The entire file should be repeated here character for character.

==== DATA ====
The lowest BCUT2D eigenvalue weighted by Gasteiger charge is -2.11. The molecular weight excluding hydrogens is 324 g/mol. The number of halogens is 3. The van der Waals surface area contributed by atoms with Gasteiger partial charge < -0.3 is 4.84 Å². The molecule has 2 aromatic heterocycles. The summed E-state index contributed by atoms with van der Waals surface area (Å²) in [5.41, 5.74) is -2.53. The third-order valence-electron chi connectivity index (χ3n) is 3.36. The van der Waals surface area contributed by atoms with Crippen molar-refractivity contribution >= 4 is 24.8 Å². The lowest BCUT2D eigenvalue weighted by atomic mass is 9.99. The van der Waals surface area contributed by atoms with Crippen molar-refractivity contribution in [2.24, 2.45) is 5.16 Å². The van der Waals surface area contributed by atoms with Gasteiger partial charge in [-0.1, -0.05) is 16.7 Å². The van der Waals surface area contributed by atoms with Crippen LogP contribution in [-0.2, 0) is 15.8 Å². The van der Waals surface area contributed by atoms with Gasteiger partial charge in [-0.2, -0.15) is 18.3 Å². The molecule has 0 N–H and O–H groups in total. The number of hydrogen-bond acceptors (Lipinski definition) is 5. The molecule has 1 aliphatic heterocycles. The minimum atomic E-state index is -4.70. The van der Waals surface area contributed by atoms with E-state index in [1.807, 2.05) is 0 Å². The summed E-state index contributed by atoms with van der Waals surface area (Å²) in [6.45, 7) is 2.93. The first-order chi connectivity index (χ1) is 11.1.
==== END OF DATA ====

The lowest BCUT2D eigenvalue weighted by Gasteiger charge is -2.11. The molecular weight excluding hydrogens is 324 g/mol. The number of halogens is 3. The van der Waals surface area contributed by atoms with Gasteiger partial charge < -0.3 is 4.84 Å². The molecule has 2 aromatic heterocycles. The summed E-state index contributed by atoms with van der Waals surface area (Å²) in [5.41, 5.74) is -2.53. The third-order valence-electron chi connectivity index (χ3n) is 3.36. The van der Waals surface area contributed by atoms with Crippen molar-refractivity contribution >= 4 is 24.8 Å². The lowest BCUT2D eigenvalue weighted by atomic mass is 9.99. The van der Waals surface area contributed by atoms with Crippen molar-refractivity contribution in [2.24, 2.45) is 5.16 Å². The van der Waals surface area contributed by atoms with Gasteiger partial charge in [-0.1, -0.05) is 16.7 Å². The van der Waals surface area contributed by atoms with Crippen LogP contribution in [-0.2, 0) is 15.8 Å². The van der Waals surface area contributed by atoms with Gasteiger partial charge in [-0.2, -0.15) is 18.3 Å². The molecule has 0 N–H and O–H groups in total. The number of hydrogen-bond acceptors (Lipinski definition) is 5. The molecule has 1 aliphatic heterocycles. The minimum atomic E-state index is -4.70. The van der Waals surface area contributed by atoms with E-state index in [1.807, 2.05) is 0 Å². The summed E-state index contributed by atoms with van der Waals surface area (Å²) in [6.45, 7) is 2.93. The first-order chi connectivity index (χ1) is 11.1.